Polytechnic Merger – Expert Reaction

Press Release – Science Media Centre

All 16 polytechnics will be merged into a single national institute after falling enrolments and multi-million dollar deficits have made the current system untenable.

Education Minister Chris Hipkins announced several changes to the vocational education sector this morning, including the creation of the New Zealand Institute of Skills and Technology which will manage all the existing polytechnic budgets, staffing, courses and administration. The proposal also includes a shake-up to the industry training organisations (ITOs) which will be replaced by employer-led industry skills bodies to address skill shortages.

The SMC asked experts to comment on the merger plans.

Professor Shaun Hendy, Director, Te Pūnaha Matatini, University of Auckland, comments:

“The Institutes of Technology and Polytechnics (ITPs) face a very challenging short term outlook, including low student enrolments, but there are some very large long term challenges as well. Skilled work is becoming more and more concentrated in our major centres and the gaps between the skills employers want and those being taught by the education sector is widening. These issues are not unique to New Zealand, but are problems that educators face world-wide.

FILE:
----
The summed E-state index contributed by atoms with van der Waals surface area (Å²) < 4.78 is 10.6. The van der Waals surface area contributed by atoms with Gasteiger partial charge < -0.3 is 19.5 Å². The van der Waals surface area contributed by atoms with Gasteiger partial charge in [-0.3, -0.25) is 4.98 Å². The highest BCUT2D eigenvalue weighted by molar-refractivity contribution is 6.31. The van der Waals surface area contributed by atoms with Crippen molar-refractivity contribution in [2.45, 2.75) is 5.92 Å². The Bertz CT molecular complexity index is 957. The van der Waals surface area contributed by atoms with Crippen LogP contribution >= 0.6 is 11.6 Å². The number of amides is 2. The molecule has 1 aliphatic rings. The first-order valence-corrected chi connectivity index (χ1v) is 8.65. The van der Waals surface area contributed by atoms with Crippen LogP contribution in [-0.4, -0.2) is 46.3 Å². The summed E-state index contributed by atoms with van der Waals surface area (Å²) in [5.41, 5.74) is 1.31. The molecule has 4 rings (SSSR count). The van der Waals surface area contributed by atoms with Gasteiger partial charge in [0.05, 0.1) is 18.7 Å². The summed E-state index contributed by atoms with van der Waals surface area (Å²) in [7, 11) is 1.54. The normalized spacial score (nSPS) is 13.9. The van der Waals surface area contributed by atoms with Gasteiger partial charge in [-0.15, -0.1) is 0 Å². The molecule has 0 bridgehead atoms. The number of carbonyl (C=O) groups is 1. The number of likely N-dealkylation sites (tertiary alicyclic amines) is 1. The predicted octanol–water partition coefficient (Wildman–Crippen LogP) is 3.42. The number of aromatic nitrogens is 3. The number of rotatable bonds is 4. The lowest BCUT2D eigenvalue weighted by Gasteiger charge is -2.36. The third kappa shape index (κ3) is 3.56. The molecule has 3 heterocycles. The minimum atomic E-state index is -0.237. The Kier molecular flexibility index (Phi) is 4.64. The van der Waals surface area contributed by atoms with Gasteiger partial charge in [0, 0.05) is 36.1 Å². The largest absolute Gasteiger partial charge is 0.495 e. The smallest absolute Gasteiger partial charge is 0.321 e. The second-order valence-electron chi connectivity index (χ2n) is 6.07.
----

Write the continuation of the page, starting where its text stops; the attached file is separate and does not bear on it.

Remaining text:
“Technology and life-styles are also changing how and when we learn. While the amalgamation may help the sector weather its short term financial difficulties, increased centralisation may make it more difficult to adapt to regional needs and changing educational practises. There is also no guarantee it will lead to greater collaboration. Nonetheless, the new organisation may be able to put more coherent investment plans in front of the government and this may lead to better resourcing and decision-making for the sector in the long run.”

No conflict of interest declared.

Prof John Raine, Pro Vice-Chancellor of AUT, comments:

“Refocusing the polytechnic sector with a well-integrated approach to vocational education meeting industry training needs should be good for skills development among school leavers and for the NZ economy, given the unmet skills demands that currently exist. One challenge will be to achieve agility and reasonable operational autonomy at the individual institutional level in what appears to be a highly centralised governance and administrative model.”

No conflict of interest declared.

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